Kevin: Well if he had that shit coursing through his veins then no wonder he burst into flames so easily. But while I admit that he doesn’t exactly fit the stereotypical King Cobra demographic, who back then could resist any ad campaign featuring Fred “The Hammer” Williamson and Martin Kove from “The Karate Kid”? (Note that this is our second article in a row with a Fred Williamson reference after our “ChiPs” appreciation, as well as our second overall with a Martin Kove reference.)
Anthony: Back to the scene at hand here. Who is this union leader killed by? A band of assassins known as “The Invisible Men” (more on them later), the most wrongly named group in history, as they apparently leave bodies strewn about like flour at a bakery and make more noise than a Papa Shango splash from the top rope. The secretary hears them dancing an Irish jig on the roof and jokes that her date has arrived! What?! Are you dating Superman or Santa? There are people on the fucking roof, call the cops!!
Kevin: Let’s not forget that when her boss tries to get her to stay and she tells him he can’t possibly have a better suggestion, he replies, “Oh it so happens I do.” And then we quickly find out that what he apparently had in mind was for the two of them to watch a boxing match on his 12-inch office television, presumably over some delicious King Cobra Malt Liquor. Obviously someone’s been reading Cosmo lately to get a better idea of what the modern ‘80s woman wants.
CJ: My main takeaway on the opening of this movie is that at least five panes of glass are broken in short order:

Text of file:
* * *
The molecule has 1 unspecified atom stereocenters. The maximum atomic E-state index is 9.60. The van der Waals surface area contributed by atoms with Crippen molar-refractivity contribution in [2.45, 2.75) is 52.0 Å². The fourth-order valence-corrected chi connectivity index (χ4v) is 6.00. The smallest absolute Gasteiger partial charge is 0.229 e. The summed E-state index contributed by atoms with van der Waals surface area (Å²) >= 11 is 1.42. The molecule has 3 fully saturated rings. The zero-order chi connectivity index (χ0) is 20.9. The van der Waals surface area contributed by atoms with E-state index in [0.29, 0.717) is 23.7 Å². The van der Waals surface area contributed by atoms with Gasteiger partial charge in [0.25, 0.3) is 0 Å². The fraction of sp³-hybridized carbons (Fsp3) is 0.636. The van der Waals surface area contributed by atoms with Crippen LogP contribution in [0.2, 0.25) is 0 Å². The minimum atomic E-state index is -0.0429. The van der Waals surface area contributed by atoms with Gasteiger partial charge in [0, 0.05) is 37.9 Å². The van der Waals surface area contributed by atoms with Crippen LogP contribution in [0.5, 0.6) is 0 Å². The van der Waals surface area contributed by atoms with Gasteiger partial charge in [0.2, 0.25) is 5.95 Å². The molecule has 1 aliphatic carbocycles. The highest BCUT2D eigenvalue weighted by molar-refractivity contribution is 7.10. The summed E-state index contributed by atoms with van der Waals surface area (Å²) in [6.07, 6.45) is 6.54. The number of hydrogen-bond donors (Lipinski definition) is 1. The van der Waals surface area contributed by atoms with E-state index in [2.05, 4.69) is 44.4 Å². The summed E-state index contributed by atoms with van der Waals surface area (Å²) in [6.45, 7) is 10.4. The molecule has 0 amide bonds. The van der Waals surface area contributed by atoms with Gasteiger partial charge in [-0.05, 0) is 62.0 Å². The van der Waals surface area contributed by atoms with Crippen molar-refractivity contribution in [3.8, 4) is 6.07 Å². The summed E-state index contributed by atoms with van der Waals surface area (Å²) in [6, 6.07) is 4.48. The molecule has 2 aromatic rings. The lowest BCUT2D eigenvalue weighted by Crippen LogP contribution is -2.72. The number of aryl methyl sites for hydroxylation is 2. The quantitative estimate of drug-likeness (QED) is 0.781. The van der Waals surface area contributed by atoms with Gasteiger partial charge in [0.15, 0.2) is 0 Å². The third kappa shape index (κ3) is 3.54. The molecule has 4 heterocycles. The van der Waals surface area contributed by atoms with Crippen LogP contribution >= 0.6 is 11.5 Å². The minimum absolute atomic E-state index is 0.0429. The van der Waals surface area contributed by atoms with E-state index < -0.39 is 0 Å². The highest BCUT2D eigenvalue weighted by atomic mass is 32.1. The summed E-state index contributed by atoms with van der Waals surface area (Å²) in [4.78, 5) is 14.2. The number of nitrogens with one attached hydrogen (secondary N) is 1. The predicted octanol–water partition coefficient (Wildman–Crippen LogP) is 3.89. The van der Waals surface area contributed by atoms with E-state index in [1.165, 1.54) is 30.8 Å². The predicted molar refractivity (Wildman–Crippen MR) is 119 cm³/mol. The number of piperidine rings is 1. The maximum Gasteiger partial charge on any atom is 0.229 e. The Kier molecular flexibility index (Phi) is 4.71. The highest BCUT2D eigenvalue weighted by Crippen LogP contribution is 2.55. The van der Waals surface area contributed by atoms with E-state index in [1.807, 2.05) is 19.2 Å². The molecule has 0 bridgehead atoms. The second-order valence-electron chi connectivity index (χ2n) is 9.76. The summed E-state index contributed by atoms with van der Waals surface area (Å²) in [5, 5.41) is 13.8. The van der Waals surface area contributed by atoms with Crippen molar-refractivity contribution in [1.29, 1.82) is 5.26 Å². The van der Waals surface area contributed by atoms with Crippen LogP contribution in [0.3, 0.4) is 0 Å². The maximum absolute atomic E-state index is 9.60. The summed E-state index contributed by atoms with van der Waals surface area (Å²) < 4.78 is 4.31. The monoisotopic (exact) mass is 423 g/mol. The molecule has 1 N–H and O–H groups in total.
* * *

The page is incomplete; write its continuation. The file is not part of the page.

1) First the bad guys copter in and swing through the glass of the 43rd floor …
2) Then punch the secretary so hard she falls backwards THROUGH a glass wall …
3) Then another one jumps down through another glass ceiling …
4) Then Shaker, the Huey Lewis-looking assassin who took a head shot at the end of “Die Hard” later that year, shoots the union boss with a grenade launcher that blows him through an office window …
5) Causing him to plummet to his death, but not before crashing through a final glass ceiling into a restaurant …
This never happens anymore. I can only imagine Big Window must have gotten a hold of Hollywood and told them to stop using the broken glass pane so haphazardly. But really, this used to happen in every movie, and it’s somehow been lost to time.
Mike: “The Invisible Men” obviously have this name sarcastically, because they are the opposite of subtle in both actions and appearance. When it comes time for them to plan a hit on a corporate rival without drawing undue attention on their employer, options such as discrete poisons, an accidental trip down a stairwell, or a straight up cardiac arrest aren’t even on the design table. “We have to eliminate an out-of-shape middle-aged auto union leader with a drinking problem … Shaker, better bring your six-tubed grenade launcher for this one.”
Kevin: Either way, once he has hit the pavement we immediately cut to the opening credits set to the awesome Pointer Sisters song “He Turned Me Out,” whereby we are treated to a bunch of establishing shots supposedly set in Detroit, except it seems to have a vibrant manufacturing economy and a happy workforce with the kind of job security that comes from knowing that American automobiles will always be number one.
Once we get used to the fact that this movie takes in an alternate reality, we meet the white-black cop duo whose opening banter should by all rights have guaranteed them their own spin-off movie: “It was a real fuck-o-rama at my place last night.” “C’mon, there hasn’t been any pussy at your pad since your mother helped you move in.” “They should call your place the House of Wacks [jerking off motion].” “I’m surprised he [obvious purse snatcher] doesn’t wear a shirt that says ‘I Steal Shit’ on it.” “This boy would have to go to college for four years to reach the level of shit for brains.”
Mike: By the way, did anyone notice during these opening credits the fat black man in drag carrying a grocery bag full of bananas?